This is a pretty special one, among my beloved mountain of 7″ soundtracks, and these tracks are in fact the only recordings by Eritrean-born Italian actress Zeudi Araya. The A track is fascinating and quite a hypnotizing piece, that pulls you right down into the beautiful deep dark water of sensuality. Composer Piero Umiliani recorded the soundtrack for La Ragazza Fuoristrada in 1973, which starred Zeudi in the lead role as Maryam, but for some reason the two vocal recordings for the film, did not end up on the soundtrack LP. But instead, and thankfully, they did end up on this Italian released single!
Piero was much more than a talented piano player and composer. He truly was one of the top master and pioneer composers of cult Italian films of the 60’s and 70’s. Providing soundtracks to films such a Il Marchio Di Kriminal 1968, Paranoia (Orgasmo) 1969, Five Dolls For An August Moon (5 Bambole Per La Luna D’Agosto) 1971, My Darling Slave (La Schiava Io Ce L’Ho E Tu No) 1973 and of course Sweden Heaven and Hell (Svezia, Inferno e Paradiso) 1968 in which Umiliani composes his famous Mah Nà Mah Nà, made famous by The Muppets.
Umiliani also founded his own label Omicron in 1964, where many more of his soundtrack works would be released. As he would also compose a lot of way out compositions that would not appeal to the Italian producers, this became the perfect outlet for him to release some of his incredible abstract, experimental and library albums such as Preistoria, Atmospheres, L’Uomo Nello Spazio and Psichedelica (Umiliani was also a great collector of music instruments from all over the world, and was one of the first in Italy to experiment with the Moog and other electronic keyboards). Some of his releases were under the alias Moggi, including my favorite Tra Scienza E Fantascienza from 1980, and also Omaggio a Einstein, Tensione and News! News! News!. By the end of his career he had written more than 150 soundtracks, without considering the music composed for documentaries, theatre and television.
While there’s so much to know and discover about the great Umiliani, unfortunately there’s not a lot out there regarding Zeudi. No official website and all the general film and music go to sites are very brief and unhelpful. Which is a real shame of course. Thankfully there’s one or two Italian websites that share a few details, that I’ve hopefully translated correctly.
Zeudi Araya was born on the 10th of February, 1951, in Asmara, Eritrea, Ethiopia, and is a former actress, singer, model and currently a film producer. Zeudi was the daughter of a politician and granddaughter of an Ethiopian ambassador to Rome. She graduated in 1969, and the same year she was elected Miss Eritrea. She is one of the best-known actresses of the Italian erotic cinema of the seventies, thanks to films such as La Ragazza Dalla Pelle Di Luna, La Ragazza Fuoristrada, and Il Corpo, and was second only to Laura Gemser, another icon of that particular Italian genre of cinema.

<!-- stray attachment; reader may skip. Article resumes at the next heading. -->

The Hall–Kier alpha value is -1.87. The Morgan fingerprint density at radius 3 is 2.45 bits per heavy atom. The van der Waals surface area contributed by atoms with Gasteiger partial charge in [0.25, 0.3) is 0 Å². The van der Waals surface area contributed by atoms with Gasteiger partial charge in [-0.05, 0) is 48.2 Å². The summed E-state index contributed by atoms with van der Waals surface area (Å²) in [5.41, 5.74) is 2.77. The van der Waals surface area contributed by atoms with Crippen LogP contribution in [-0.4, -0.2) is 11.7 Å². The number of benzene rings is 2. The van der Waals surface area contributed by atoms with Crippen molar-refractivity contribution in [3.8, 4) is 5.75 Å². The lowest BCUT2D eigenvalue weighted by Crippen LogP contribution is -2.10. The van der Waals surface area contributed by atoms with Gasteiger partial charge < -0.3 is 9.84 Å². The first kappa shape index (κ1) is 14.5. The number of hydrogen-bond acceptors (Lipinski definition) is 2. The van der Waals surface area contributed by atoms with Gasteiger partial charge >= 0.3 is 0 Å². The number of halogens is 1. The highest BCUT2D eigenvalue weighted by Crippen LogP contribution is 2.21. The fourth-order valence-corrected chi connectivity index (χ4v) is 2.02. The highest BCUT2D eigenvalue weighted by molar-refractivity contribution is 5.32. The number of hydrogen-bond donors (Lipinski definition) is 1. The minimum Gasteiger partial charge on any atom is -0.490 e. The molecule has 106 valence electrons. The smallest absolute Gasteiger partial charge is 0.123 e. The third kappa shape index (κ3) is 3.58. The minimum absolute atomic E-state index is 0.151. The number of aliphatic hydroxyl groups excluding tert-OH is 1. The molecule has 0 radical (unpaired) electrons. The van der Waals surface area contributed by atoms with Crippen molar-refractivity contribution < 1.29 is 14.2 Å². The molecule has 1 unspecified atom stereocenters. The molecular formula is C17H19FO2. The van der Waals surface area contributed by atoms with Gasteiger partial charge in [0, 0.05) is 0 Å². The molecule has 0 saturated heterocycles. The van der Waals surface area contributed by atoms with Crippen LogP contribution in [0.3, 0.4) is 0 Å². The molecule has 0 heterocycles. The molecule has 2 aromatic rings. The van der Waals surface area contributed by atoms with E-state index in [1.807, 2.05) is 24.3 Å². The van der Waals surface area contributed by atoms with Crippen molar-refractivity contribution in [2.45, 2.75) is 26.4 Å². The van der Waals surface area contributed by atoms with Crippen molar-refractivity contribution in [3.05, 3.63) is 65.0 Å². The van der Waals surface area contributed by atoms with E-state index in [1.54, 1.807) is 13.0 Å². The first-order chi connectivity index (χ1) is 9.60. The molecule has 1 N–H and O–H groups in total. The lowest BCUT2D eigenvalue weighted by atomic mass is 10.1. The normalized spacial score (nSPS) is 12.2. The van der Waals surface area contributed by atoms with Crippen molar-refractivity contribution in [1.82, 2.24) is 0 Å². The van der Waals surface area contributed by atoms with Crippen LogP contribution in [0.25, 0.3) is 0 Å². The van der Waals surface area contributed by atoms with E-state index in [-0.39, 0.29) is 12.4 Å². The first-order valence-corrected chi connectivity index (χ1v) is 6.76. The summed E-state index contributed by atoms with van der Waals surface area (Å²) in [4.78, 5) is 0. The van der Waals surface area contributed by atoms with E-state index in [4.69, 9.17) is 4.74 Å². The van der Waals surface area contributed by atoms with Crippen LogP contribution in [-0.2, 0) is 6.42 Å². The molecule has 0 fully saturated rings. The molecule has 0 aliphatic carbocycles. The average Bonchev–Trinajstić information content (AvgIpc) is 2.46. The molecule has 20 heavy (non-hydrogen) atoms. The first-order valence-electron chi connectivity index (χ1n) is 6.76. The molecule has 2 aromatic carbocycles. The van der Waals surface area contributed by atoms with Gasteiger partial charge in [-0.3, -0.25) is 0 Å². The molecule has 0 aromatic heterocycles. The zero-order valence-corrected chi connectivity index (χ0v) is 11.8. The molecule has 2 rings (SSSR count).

A trip to Italy opened the doors of Cinecittà to her almost by chance. In 1972 Araya starred in a commercial for a coffee, where director Luigi Scattini noticed her, and would cast her along with Beba Lončar, in his film La Ragazza Dalla Pelle Di Luna, shot in the Seychelles. The film is noted as being quite successful with the Italian audiences. The role was that of a girl from the Tropics who screwed up the marriage of a middle-class couple, with her overwhelming eroticism. Alberto, an engineer, and Helen, a magazine photographer, had been married for a few years, but their marriage was in crisis and they would betray one another. This debut film launched Araya as an up and coming actress. Mass media interest followed, as did other erotic films roles, mostly directed by Scattini from 1973 to 1975.
So the plot in her follow up film, that includes this feature track, La Ragazza Fuoristrada, again really circles deeply around Zeudi and her stunning model looks. Giorgio Martini, an advertising journalist who went for a shoot in Egypt, falls in love with the beautiful Maryam. He takes her with him to Ferrara, Italy, introduces her to his perplexed (perhaps disapproving) parents and marries her. Maryam’s ingenuity, spontaneity and sincerity burst into this provincial town and collide with a hypocritical, mean and racist environment. He will then be the victim of the cruel game of a former mistress of the journalist and of a joke combined by two rejected friends. Giorgio, thinking that Maryam has betrayed him, begins to neglect her. After having an abortion, she abandons him and returns to her people. Umiliani’s score throughout this film is wonderfully suited and at times just breathe taking (I’m basing this from the clips I have seen and knowing the official soundtrack). Zeudi sings two songs in the movie, Oltre l’acqua del fiume in Italian and Maryam, in Amharic. If you spend most of your life tracking down this rare record, and you do happen to get your hands on it, you’ll likely not be disappointed that it doesn’t contain the two vocal tracks, although you will then need to track done this featured single.
After Araya’s marriage with the film producer Franco Cristaldi, she would go on to star in the films Mr. Robinson in 1976, Atrocious Tales of Love and Death in 1979, and staring Marcello Mastroianni and Ornella Muti, Tesoro Mio also in 1979, than a fantasy film called Hearts and Armour in 1983, and starring the late Tanya Roberts as Isabella, and finally in Control in 1987.
In the early 1990s, Araya withdrew from the film scene. After the death of her husband, Araya became an active part of film production work, and still today produces several films for cinema and television, always remaining behind the scenes (she returned to television only in 2001, interviewed by Daniele Luttazzi, for the program Satyricon), with her new partner, the director Massimo Spano, with whom she had a son.
As is the case with a lot of these obscure Italian films, they are difficult to source, and therefore I have not had the privilege to enjoy many of them, including the film that has this featured track. But for me, that doesn’t really matter so much as I love the music enough and that’s where it holds that special place. I will continue to try and find these obscure films ofcourse but it is a challenge, trust me.